Spice Tour to Stone Town
For the second night in room #9 we heard squeaking coming from the canvas walls, and saw some shadows moving along the edges. A rat fell on Shu's mosquito net, beginning a long night of mouse hunting.
Meike tried shouting at them; Shu adorned a headlight and armed himself with his Canon; Grég took the gaffa tape to his hole the moment a mouse fell on his bed; and I poked the roof until the biggest rat of all jumped out for a flash photo: proof of our ordeal for reception.
The whole event lasted from Meike's yell at midnight until 5am when a big something slammed itself into our window and awoke us with a BANG! It was either the biggest rat of all time or some kinda monkey, we thought. We hurried outside to find a bush baby climbing up the roof supports, looking back down at us with its big eyes.
I left for the beach at 5:40am. On the way down to the beach a few people asked "mambo?" (how're you?), but no one seemed to mind my answer being "rats!" I just kept to myself, ignoring the beach boys and photographed the boats at sunrise.
I went for a last morning snorkel just off the beach to see a yellow puffer/box fish and an interesting shelled-thingy. Apart from the normal sorts of ocean animals, there was nothing outstanding but the water was warmer than normal - strange for 6am.
I sat at the top of the resort stairs for a while, spotting birds with binoculars. The white birds and black birds seemed to act as rival gangs. One black bird had a white feather in his beak. I think they were winning. When everyone got up at 8am we went for breakfast. This time the iced coffee was pretty nice.
We packed and went to confront reception about the rats. I was very aggressive (but reasonable) and Meike was nice. I jovially paraded my photo in front of as many guests as possible before talking to the manager. He was a well-spoken man who handled our case very professionally - we got one night free via an 85 US$ discount to our food tab!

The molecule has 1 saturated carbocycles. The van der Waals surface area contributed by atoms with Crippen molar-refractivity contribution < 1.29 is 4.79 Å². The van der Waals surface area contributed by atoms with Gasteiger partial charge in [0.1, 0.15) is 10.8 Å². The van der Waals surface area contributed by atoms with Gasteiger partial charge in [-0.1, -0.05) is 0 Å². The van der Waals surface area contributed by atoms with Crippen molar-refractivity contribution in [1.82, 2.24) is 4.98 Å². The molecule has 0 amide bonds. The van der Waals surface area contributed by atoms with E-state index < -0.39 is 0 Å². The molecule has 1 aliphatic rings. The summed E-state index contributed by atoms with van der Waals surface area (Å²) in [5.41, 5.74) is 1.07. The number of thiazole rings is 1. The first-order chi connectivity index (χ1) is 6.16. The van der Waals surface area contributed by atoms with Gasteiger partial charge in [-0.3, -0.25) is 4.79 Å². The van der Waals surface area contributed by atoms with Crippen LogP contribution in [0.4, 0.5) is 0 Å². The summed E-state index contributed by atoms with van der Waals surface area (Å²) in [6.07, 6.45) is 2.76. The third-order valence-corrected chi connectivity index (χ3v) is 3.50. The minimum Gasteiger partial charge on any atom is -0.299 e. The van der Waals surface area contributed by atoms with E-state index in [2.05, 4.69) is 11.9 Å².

We hopped on the spice tour bus with the bikini girl (tentative name), who turned out being a German law student from Bavaria who was building a school in Kenya. She told the tale of her room being raided in Kenya by an armed group, where she lost everything but what she could cram into her bra: SD card, passport, credit card. She had a stiff drink, then came to Tanzania.
The spice tour followed well-paced paths through a jungle filled with sample plants and trees. From green vanilla pods with busy little ants running up and down, we walked past red pineapple plants, smelt the leaves of an Everyspice tree, then chewed some cinnamon in a rainstorm (Shu ate half a tree). Cinnamon tree roots smell like Vicks vaporub. We then painted our faces and Meike's lips with red plant colouring.
After the sun shower stopped, we had a fruit break. The guide's assistant cut and presented by everything from the tour, along with lemongrass tea w. honey, and one mixed spices tea. Interesting to learn that an Everyspice tree really exists. We bought some spices (expensive but somewhat like a tip) got hats, ties and frog necklaces, the went to the guide's mum's house (we assume) for a lunch of rice, spiced potatoes, green herb vegetables and dried fish.
We drove to the Garden Inn (boasting "breakfast on the roof") then wandered into Stone Town. The crap-sellers were less aggressive and persistent than some beach boys, perhaps because there were more camera-carrying mzinga about. We strolled the giftshop-lined streets for hours until evening, then went to the foreshore for the nightly food market bazaar.